No Stupid Questions: Can I Still Cycle Tour With An Enlarged Prostate?

A reader writes:

I, like many men of my age, suffer from an enlarged prostate. When I was diagnosed with this a few years ago I asked if I could still cycle. Needless to say [the doctor] advised against it other than occasional short runs.

Straight after diagnosis I bought suitable saddles (those with a significant cutaway to relieve pressure on the perineum – very common now) and reduced my cycling to a max of 2 hours once or twice a week. I had always worn padded shorts.

I have a couple of friends that suffer this problem but they carry on cycling: one has completed in a couple of multi-day off-road rides and is planning a multi-week tour. None seemed concerned.

I would appreciate your views on this matter.

Obligatory disclaimer: I am not a medical professional and this information should not be taken as medical advice.

And I do not (yet!) have first-hand experience to draw on in the case of cycle touring or bikepacking with an enlarged prostate, or benign prostatic hyperplasia, to give it its technical name.

With the understanding that this makes me unqualified to give either medical or anecdotal recommendations for long-distance cycling with such a condition, I do have one slightly unorthodox thought:

Have you considered moving to a recumbent bike?

Reading around on the topic, most advice on the subject of cycling with an enlarged prostate sounds like a workaround for sitting on a traditional bicycle saddle, which is intrinsically problematic by design.

But the seating position on a recumbent is nothing like a traditional saddle at all – more like a deck chair, in fact!

And, once you’ve got used to it, riding a recumbent is far more comfortable in many other ways, relieving the causes of so much of the wrist, neck and back aches that cycle tourers seem to spend so much time and energy trying to manage.

While I wrote a short series of blogs about my own experiences on a recumbent touring bike (starting here), the undisputed online home of all things recumbent is And there are over a thousand journals from recumbent touring cyclists over at

I know this is a totally wacky idea, and I won’t blame you if you reject it out of hand. But at the very least I hope it provides an interesting window onto one of the quirkiest, least-considered niches of cycling!

And I applaud the question, because it belongs in a category that might be called “uncomfortable questions”, of which there are surely many more. Perhaps that’s an idea for a new blog series…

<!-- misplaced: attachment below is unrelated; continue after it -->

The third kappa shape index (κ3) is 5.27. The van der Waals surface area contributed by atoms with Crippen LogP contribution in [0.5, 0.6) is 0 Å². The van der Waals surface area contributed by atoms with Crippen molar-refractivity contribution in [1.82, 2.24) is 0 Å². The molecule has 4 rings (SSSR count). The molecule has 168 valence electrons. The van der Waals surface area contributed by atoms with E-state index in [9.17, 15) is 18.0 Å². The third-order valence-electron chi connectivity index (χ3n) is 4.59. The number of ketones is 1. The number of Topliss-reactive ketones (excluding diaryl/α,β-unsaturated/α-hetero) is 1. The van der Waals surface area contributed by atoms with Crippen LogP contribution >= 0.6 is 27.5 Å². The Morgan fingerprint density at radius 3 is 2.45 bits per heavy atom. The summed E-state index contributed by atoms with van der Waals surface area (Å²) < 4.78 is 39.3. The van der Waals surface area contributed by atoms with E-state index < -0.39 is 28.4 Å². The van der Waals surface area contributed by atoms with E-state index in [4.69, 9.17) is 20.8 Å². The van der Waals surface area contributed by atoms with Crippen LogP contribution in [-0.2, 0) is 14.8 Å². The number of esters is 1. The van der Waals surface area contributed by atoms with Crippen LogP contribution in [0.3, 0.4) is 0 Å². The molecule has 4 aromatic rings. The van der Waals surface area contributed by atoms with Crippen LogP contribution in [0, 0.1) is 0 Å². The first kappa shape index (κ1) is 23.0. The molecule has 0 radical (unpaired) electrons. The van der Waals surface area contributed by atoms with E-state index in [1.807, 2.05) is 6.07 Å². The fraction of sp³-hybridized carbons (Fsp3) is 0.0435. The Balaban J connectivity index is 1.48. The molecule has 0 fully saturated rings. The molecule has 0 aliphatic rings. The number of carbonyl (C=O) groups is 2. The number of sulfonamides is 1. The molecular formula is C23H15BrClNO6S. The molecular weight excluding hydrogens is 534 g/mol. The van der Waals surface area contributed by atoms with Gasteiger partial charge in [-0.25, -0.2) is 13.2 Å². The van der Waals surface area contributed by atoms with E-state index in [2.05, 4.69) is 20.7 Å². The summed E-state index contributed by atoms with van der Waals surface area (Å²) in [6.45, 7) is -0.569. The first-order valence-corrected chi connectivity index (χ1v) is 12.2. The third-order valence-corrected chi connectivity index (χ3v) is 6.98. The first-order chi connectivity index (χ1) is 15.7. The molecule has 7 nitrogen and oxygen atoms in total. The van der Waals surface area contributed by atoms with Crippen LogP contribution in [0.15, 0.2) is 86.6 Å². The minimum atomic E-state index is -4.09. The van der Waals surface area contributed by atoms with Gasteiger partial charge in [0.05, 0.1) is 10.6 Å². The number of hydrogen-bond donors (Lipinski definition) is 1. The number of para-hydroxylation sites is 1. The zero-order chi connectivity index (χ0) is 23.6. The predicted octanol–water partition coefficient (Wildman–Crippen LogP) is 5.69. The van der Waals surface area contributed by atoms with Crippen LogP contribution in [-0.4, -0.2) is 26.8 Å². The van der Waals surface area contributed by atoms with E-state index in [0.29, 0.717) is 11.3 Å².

Comments (skip to respond)

6 responses to “No Stupid Questions: Can I Still Cycle Tour With An Enlarged Prostate?”

  1. Thanks Tom and others for your responses.
    I’m going to extend my cycling distance and see how it goes – running shoes getting too expensive.

  2. J Ian Tait avatar
    J Ian Tait

    Like Tom, I need to state that I have no medical knowledge whatsoever. In my experience, cycle-touring with an enlarged prostate is no problem. I’ve done weeks-long rides — it never even occurred to me that there might be a problem. Ian.

  3. When I was a bit sore once, I used something similar to the Hobson Pro Hub X2. It took a bit of effort to get set up and it felt odd at front not having a nose, but it stopped me feeling any soreness.

    1. Thank you for sharing!

  4. Hi, I can help here.
    I had a radical prostatectomy in 2011. I was a recumbent rider at the time.
    Firstly, although keyhole surgery was used, I could not ride at all for about half a year. As it got less sore the recumbents were good but, I thought I read here, climbing hills does not hurt after the first 200 miles. Different muscles are brought into play on a recumbent and as a load carrier for cycle camping recumbents are King. 

    Once back underway I was wanting an off road bike and on a Youth Hostel tour I met a gent with an interesting saddle.
    It was a Rido R2. Made in Nottingham. I have found them perfect on upwrongs because the bits that hurt — phantom pains, nowadays — are not sitting on the hard surface of the saddle.
    I sold my five Brooks saddles for silly money on eBay and now only use Ridos. I have never used padded pants and certainly wouldn’t need them on a Rido R2

    1. Thanks so much for the contribution here. Nice to hear Rido are still going strong — I briefly used one years ago and liked the idea behind them, though the Brooks ended up suiting me better.

Something to add?